Halloween can be a stressful holiday for pet owners, with the doorbell sending most dogs into a tailspin as trick or treaters arrive en masse. In addition to the emotional distress that Halloween can cause, that bowl of candy by the front door is also treacherous for any pet. Keep your dog away from these tricks in the treat bucket this Halloween.
Whether or not you have kids, chocolate is bound to make its way into your house this Halloween. Most dog owners are already aware of the dangers of chocolate for dogs, but here’s a quick refresher. The villain is a molecule found in chocolate known as theobromine, which is very difficult for dogs to digest. Not all chocolate is equally poisonous; dark chocolate contains more than six times the amount of the deadly molecule than milk chocolate, which means those Kit Kat Halloween Darkness candies are especially spooky. Smaller dogs are at a greater risk of getting sick than bigger breeds, and symptoms include vomiting, seizures, diarrhea, and increased heart rate. If ingested in large quantities, this sinister treat can lead to death, so keep that candy bowl far out of reach.
Garlic is a key weapon in the fight against vampires, but it can also have adverse effects on your dog’s health. Garlic contains thiosulfate which damages red blood cells and can cause anemia. This can lead to jaundice and dark colored urine if your pup ingests it in large quantities, as well as diarrhea, stomach pain, and dehydration. So if you decide to hang garlic up around your haunted house, make sure it doesn’t get in your dog’s mouth. Unless, of course, your dog is actually a vampire.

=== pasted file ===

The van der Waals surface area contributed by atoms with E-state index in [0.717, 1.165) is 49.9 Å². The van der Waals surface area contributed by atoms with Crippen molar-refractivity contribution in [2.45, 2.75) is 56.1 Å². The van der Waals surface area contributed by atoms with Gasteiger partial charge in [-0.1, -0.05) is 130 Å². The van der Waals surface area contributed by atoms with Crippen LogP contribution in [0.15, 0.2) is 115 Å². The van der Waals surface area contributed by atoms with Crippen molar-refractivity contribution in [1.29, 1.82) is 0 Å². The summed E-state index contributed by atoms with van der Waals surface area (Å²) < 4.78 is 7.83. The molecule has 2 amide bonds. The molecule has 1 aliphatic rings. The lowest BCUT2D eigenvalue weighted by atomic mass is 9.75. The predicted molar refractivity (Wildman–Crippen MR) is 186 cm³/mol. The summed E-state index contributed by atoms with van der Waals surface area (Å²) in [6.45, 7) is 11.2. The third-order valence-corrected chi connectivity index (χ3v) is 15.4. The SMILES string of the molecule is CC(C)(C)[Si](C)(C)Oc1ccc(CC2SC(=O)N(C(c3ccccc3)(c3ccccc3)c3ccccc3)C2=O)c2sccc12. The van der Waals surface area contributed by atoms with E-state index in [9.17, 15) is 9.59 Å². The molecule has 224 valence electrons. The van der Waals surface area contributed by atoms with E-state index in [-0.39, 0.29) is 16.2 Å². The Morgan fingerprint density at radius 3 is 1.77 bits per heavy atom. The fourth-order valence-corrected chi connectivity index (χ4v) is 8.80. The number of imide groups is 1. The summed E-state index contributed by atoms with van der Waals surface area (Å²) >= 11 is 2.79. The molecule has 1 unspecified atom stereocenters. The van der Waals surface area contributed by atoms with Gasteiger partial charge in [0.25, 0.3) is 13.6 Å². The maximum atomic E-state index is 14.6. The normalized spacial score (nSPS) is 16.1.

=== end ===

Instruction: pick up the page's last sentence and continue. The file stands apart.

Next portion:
Trick or treaters can all unite over a shared disdain for that box of raisins in the treat bucket, and your dog is no different. Raisins and grapes are extremely toxic to your dog’s health and can lead to acute kidney failure. Some other common symptoms to look out for are diarrhea, lethargy and stomach pain. So if you’re trick or treating this year, skip the house with the bad candy; you’ll all be happier.
Even non-chocolate candies can be toxic for your dog’s health due to an ingredient known as xylitol. This spooky, sugar-free sweetener can be found in lollipops, gum, Jello-O, and some brands of peanut butter. Xylitol can cause a dangerous insulin increase in dogs which can lead to a sharp decrease in blood sugar and cause hypoglycemia.
Keep your dog safe this year by keeping that bag of treats out of reach. Instead of chocolate or candy, chop up some fresh treats for your dog to enjoy, like apples or carrots. They may not be as decadent as your treats, but your dog’s health is a far better investment. Someone needs to be around to keep you safe during those scary movies.